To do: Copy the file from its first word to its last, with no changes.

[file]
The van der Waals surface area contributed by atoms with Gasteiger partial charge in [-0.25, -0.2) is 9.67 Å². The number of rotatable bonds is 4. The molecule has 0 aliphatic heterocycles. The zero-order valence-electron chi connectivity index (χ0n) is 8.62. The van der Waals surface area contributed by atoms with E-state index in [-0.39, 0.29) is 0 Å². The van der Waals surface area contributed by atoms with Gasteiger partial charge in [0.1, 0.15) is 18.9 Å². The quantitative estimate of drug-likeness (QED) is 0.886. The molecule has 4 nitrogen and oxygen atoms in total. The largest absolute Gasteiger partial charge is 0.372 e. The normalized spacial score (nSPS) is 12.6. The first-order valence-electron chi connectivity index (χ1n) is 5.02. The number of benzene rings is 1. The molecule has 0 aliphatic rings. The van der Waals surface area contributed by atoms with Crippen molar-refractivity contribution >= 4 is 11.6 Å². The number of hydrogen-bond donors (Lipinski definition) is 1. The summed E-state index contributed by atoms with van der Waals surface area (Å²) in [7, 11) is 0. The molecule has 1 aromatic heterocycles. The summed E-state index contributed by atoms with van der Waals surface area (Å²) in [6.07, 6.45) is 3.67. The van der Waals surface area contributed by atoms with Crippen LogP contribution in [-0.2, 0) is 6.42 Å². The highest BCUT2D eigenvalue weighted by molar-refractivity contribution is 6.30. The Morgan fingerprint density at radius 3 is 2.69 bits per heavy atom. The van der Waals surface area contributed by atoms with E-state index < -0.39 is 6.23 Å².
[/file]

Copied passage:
The van der Waals surface area contributed by atoms with Gasteiger partial charge in [-0.25, -0.2) is 9.67 Å². The number of rotatable bonds is 4. The molecule has 0 aliphatic heterocycles. The zero-order valence-electron chi connectivity index (χ0n) is 8.62. The van der Waals surface area contributed by atoms with E-state index in [-0.39, 0.29) is 0 Å². The van der Waals surface area contributed by atoms with Gasteiger partial charge in [0.1, 0.15) is 18.9 Å². The quantitative estimate of drug-likeness (QED) is 0.886. The molecule has 4 nitrogen and oxygen atoms in total. The largest absolute Gasteiger partial charge is 0.372 e. The normalized spacial score (nSPS) is 12.6. The first-order valence-electron chi connectivity index (χ1n) is 5.02. The number of benzene rings is 1. The molecule has 0 aliphatic rings. The van der Waals surface area contributed by atoms with Crippen molar-refractivity contribution >= 4 is 11.6 Å². The number of hydrogen-bond donors (Lipinski definition) is 1. The summed E-state index contributed by atoms with van der Waals surface area (Å²) in [7, 11) is 0. The molecule has 1 aromatic heterocycles. The summed E-state index contributed by atoms with van der Waals surface area (Å²) in [6.07, 6.45) is 3.67. The van der Waals surface area contributed by atoms with Crippen LogP contribution in [-0.2, 0) is 6.42 Å². The highest BCUT2D eigenvalue weighted by molar-refractivity contribution is 6.30. The Morgan fingerprint density at radius 3 is 2.69 bits per heavy atom. The van der Waals surface area contributed by atoms with E-state index < -0.39 is 6.23 Å².